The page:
Pro-lifers had reason to celebrate last week after the Supreme Court stepped in to re-establish a ban on abortions-by-mail.
According to Reuters, the ruling by the high court means women will need to visit a doctor or hospital in order to obtain abortion-inducing drugs, in accordance with regulations put in place by the Food and Drug Administration. Abortion advocates had fought to allow the pills to be delivered by mail amid the COVID-19 pandemic, and a federal judge issued an injunction in July against the FDA rule.
Thanks to the Supreme Court’s decision, the rule will now remain in effect as challenges to it make their way through the court system.
“Should not have intervened”
The Washington Free Beacon reported Wednesday that the ruling came down 6–3, with the majority arguing “that the lower courts should not have intervened to overturn the decision-making process of a federal agency devoted to public health issues.”
“[The] courts owe significant deference to the politically accountable entities with the ‘background, competence, and expertise to assess public health,'” Chief Justice John Roberts said, according to the Free Beacon.
In a dissent, Justice Sonia Sotomayor said the rule imposes an “unjustifiable, irrational, and undue burden on women seeking an abortion during the current pandemic,” according to Reuters.
“This country’s laws have long singled out abortions for more onerous treatment than other medical procedures,” Sotomayor, who was joined in her dissent by Justice Elena Kagan, added.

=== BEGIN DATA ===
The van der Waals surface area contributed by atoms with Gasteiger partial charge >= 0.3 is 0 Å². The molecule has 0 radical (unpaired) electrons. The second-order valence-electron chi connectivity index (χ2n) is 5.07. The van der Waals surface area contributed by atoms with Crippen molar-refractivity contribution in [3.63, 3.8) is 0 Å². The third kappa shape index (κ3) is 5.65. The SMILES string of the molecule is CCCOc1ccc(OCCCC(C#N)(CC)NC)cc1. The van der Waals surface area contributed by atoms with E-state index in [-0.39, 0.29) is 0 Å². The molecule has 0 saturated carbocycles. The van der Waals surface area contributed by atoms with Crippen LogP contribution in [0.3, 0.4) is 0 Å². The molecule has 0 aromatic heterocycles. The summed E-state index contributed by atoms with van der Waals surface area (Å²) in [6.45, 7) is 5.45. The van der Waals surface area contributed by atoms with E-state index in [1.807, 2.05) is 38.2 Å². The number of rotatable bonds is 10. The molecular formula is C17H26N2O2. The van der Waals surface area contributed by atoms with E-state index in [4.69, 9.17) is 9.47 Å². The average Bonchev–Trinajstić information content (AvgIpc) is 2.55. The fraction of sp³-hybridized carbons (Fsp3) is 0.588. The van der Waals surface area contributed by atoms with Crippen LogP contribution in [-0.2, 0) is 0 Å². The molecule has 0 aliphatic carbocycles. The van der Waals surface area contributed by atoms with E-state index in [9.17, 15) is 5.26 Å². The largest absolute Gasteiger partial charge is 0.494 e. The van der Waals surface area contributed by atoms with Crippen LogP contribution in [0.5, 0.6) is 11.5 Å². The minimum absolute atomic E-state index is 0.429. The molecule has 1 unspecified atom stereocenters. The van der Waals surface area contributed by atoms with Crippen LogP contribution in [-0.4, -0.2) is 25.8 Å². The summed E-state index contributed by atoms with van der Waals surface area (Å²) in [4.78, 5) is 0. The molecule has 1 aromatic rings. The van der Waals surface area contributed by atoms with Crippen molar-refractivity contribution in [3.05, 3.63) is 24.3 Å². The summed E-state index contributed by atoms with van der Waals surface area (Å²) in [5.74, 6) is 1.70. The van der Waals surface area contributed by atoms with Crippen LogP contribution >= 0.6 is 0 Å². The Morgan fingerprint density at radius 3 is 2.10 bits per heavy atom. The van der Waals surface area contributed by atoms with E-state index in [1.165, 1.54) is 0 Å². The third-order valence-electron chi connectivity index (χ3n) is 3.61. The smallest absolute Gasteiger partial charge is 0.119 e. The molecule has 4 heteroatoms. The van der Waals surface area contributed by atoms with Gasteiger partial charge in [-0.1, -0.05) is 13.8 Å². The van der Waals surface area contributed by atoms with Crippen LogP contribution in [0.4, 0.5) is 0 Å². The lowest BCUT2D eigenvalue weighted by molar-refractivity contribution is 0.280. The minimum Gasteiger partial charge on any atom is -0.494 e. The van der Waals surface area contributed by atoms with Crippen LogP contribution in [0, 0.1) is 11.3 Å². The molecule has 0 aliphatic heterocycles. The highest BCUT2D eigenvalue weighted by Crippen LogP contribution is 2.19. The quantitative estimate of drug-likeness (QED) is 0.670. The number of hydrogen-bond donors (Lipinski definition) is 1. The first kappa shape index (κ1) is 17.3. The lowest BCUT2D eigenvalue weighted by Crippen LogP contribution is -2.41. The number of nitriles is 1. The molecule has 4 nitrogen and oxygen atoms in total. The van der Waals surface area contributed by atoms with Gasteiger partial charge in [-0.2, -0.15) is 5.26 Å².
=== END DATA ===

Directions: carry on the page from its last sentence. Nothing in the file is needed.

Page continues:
But while the high court’s left-leaning jurists may feel otherwise, pro-life groups are cheering the decision.
Mallory Quigley, who serves as vice president of the pro-life Susan B. Anthony List, told the Washington Free Beacon that allowing abortion drugs by mail jeopardizes “the health and safety of women.”
“The pro-abortion lobby has consistently sought to further jeopardize the health and safety of women by pushing deregulation of dangerous abortion drugs,” she said.
“Planned Parenthood and the abortion lobby even sought to exploit the COVID-19 pandemic to push abortion by mail, promoting DIY abortion at home, upping the risk of serious complications,” Quigley added.
Katie Glenn, an attorney with Americans United for Life, expressed a similar sentiment. “Removing the in-person dispensing requirement increased the risk of serious health complications and the likelihood that the drug would be misused,” Glenn charged, according to Free Beacon.